Ministers and high-level representatives from the 21 APEC member economies reaffirmed their commitment to further boost women's economic participation and leadership across Asia-Pacific.
“The moment demands that we accelerate our efforts,” said Jennifer Klein, Director of the White House Gender Policy Council, who chaired the 2023 APEC High-Level Policy Dialogue on Women and the Economy which culminated the week-long Women and the Economy Forum (WEF).
The WEF was launched twelve years ago by former Secretary of State Hillary Clinton during the United States’ host year in 2011 to unlock the full growth potential of the Asia-Pacific region by promoting the economic participation of women across APEC.
Director Klein explained the key objectives of this year’s WEF that are critical to economic growth, including advancing gender equality in our climate response efforts; expanding digital inclusion and innovation; strengthening the care economy; and promoting equity and equality and supply chains. “Achieving these objectives will require collective action.”
“Over the past several years, we have seen time and time again that women and girls are disproportionately affected by crises—from the COVID-19 pandemic, to rising food insecurity, to the climate crisis—these inequalities fuel instability in local, regional, national and global markets,” Director Klein said as she opened the Sunday's meeting in Seattle.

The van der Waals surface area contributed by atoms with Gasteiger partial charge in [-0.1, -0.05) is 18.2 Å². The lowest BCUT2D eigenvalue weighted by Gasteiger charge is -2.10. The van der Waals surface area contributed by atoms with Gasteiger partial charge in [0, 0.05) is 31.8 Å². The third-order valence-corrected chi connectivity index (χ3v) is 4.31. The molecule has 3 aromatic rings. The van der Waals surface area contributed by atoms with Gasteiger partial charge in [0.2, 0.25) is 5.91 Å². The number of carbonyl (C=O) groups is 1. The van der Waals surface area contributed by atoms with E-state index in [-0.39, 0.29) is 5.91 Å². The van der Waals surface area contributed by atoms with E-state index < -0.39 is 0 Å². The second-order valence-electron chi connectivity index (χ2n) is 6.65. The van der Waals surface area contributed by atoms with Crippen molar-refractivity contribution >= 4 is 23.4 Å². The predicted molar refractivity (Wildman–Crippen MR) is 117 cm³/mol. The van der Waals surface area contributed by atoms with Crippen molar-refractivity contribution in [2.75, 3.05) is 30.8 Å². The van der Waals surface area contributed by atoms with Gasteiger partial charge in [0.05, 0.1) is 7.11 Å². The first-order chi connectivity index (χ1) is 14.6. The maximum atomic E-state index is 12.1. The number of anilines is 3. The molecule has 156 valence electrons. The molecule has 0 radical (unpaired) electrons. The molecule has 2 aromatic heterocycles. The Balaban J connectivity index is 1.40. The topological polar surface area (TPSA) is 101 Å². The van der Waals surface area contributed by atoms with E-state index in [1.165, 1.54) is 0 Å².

“We know that there were rewards that follow from women's full participation in the economy,” Director Klein added. “Significant research has shown that closing gender gaps in the workforce could add between USD12 to 28 trillion to global GDP over a decade.”
“Similar analysis by the International Monetary Fund found that countries could boost the size of their economies by up to 35 percent simply by eliminating discriminatory laws and leveling the economic playing field for women,” Director Klein added.
Director Klein also called upon the private sector to collaborate with governments in furthering the critical imperative of women's full economic participation, including by changing business operations to promote women-led micro small and medium sized enterprises in global supply chains. She said that investing in childcare and other care infrastructure for employees, addressing discriminatory gender norms and promoting gender equality should also be integrated as a core part of corporate business models.
“To unleash the full economic potential of women across the APEC region we need to work in partnership, particularly with the private sector, which has a critical role to play and of course, much to gain,” Director Klein said.
Director Klein underscored that partnering with fellow APEC economies, multilateral partners and civil society will be essential to address the 21st century economic gaps for women from the benefit of gender equality and women's economic advancement, as well as to foster economic prosperity and stability across the entire region.
“Our work takes place during an unprecedented time of conflict and crisis with significant effects on women and girls around the world,” Director Klein said. “In the spirit of cooperation, I will call on all of us to work together in good faith to meet these challenges and create an environment that fosters the full participation of women and girls.”
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